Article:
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Extended winter improves Bayfield apple prospects

An extended winter and a longer, colder and snowy spring is causing Bayfield orchards to run a little behind. But that's not bad news. Bayfield orchard owners say it's nothing they can't come back from. Actually, it's helped.

Erickson Orchard and Country Store Owner Fred Erickson isn't worried about his apples.

"The apple crop is probably about a week and a half, two weeks behind but that's about it," Erickson said. "The wet weather actually, a lot of people think that that was a detriment but it was so dry for so many years, you know the last three or four years, the trees actually look the best they've looked in a few years as far as health wise."

Hillcrest Orchards Owner Perri Shuga says her crops are behind too but the snow and rain hasn't damaged her apples and berries. She's excited to see how all the snow melt and rain this year will improve the orchard for the future.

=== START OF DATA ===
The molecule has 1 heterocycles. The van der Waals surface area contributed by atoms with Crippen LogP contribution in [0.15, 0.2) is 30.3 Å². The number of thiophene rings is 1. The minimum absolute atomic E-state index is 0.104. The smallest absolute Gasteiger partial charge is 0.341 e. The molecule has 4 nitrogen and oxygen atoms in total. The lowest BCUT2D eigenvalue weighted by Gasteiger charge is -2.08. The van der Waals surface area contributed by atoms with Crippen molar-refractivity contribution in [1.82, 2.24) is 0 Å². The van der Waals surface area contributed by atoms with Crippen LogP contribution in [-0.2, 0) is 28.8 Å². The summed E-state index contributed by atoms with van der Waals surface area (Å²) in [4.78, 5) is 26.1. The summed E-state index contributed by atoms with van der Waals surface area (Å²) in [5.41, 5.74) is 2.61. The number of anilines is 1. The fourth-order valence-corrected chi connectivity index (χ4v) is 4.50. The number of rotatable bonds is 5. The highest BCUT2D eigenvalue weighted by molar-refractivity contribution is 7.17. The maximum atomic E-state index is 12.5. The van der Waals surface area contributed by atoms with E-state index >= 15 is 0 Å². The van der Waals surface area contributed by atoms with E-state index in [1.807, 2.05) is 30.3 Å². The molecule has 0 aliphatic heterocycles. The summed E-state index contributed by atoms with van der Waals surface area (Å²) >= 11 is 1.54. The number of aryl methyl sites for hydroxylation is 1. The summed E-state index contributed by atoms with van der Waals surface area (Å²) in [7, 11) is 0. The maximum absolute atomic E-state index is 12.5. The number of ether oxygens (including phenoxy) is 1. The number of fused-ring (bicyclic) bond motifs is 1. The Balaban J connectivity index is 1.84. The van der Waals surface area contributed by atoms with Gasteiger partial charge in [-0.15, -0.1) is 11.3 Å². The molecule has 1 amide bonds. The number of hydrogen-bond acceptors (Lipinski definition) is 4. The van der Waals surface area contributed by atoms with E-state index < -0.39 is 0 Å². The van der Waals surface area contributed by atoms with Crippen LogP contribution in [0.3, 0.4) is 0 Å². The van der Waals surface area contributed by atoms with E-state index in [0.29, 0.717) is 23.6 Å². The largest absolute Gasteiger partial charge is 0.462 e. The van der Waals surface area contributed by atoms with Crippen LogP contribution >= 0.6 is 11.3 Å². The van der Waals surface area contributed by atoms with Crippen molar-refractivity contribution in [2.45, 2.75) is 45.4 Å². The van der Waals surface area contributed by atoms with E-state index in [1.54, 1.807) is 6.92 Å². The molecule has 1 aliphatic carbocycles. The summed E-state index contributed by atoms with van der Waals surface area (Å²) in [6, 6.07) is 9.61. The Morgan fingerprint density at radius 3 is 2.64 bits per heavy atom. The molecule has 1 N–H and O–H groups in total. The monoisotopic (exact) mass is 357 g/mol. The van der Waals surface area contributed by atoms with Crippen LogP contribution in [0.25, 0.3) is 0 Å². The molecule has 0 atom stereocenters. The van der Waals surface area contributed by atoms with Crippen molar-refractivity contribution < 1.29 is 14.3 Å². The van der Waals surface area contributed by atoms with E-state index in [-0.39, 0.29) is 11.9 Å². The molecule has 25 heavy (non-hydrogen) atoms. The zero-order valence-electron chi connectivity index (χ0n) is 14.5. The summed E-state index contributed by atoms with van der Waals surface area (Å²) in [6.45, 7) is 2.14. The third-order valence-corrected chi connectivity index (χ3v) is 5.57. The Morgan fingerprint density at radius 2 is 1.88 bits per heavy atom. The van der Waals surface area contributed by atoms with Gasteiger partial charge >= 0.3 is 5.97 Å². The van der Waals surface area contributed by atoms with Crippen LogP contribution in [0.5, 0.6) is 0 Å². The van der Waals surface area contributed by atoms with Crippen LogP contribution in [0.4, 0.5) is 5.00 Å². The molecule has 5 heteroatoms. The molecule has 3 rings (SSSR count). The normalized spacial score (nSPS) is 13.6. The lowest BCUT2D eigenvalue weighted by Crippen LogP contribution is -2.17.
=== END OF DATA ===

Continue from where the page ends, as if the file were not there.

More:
"You know we had like six years of drought, complete drought and like four years prior to that of dry conditions," Shuga said. "Our water table, just everything is behind, the streams are low, and everything is low. So in the short term we may not have that good of a crop but looking forward to next year, everything will be fine."

Hauser Superior View Farm owner Jim Hauser says the extended spring is rare but he wasn't too surprised by it. He says this spring helped avoid a lot of problems at the orchard.

"I think in the end it delays some things and actually makes some things a little bit better," he said. "Like we are past the danger of frost for blooms and it takes some of those things out of the equation."

The owners agree there won't be a shortage of apples this season and strawberries will be ready by the end of June or early July.

Wisconsin Public Radio can be heard locally on 91.3 KUWS-FM and online at